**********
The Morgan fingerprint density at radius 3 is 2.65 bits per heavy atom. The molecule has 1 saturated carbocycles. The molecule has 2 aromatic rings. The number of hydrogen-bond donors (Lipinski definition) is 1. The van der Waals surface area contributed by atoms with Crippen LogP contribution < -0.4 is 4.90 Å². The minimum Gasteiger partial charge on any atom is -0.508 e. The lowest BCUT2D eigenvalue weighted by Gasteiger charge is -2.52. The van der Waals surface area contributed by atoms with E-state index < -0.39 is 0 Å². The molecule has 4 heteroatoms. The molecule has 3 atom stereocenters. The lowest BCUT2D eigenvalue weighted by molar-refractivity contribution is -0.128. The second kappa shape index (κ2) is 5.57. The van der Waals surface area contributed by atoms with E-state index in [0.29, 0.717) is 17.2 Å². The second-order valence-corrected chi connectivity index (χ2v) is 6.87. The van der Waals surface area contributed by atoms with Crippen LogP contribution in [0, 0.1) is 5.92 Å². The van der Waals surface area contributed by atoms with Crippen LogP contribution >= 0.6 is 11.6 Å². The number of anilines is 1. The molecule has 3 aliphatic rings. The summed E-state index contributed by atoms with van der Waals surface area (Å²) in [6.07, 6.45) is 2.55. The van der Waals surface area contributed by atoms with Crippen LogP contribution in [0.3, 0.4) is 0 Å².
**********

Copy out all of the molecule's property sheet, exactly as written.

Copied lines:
The Morgan fingerprint density at radius 3 is 2.65 bits per heavy atom. The molecule has 1 saturated carbocycles. The molecule has 2 aromatic rings. The number of hydrogen-bond donors (Lipinski definition) is 1. The van der Waals surface area contributed by atoms with Crippen LogP contribution < -0.4 is 4.90 Å². The minimum Gasteiger partial charge on any atom is -0.508 e. The lowest BCUT2D eigenvalue weighted by Gasteiger charge is -2.52. The van der Waals surface area contributed by atoms with E-state index < -0.39 is 0 Å². The molecule has 4 heteroatoms. The molecule has 3 atom stereocenters. The lowest BCUT2D eigenvalue weighted by molar-refractivity contribution is -0.128. The second kappa shape index (κ2) is 5.57. The van der Waals surface area contributed by atoms with E-state index in [0.29, 0.717) is 17.2 Å². The second-order valence-corrected chi connectivity index (χ2v) is 6.87. The van der Waals surface area contributed by atoms with Crippen LogP contribution in [0, 0.1) is 5.92 Å². The van der Waals surface area contributed by atoms with Crippen LogP contribution >= 0.6 is 11.6 Å². The number of anilines is 1. The molecule has 3 aliphatic rings. The summed E-state index contributed by atoms with van der Waals surface area (Å²) in [6.07, 6.45) is 2.55. The van der Waals surface area contributed by atoms with Crippen LogP contribution in [0.3, 0.4) is 0 Å².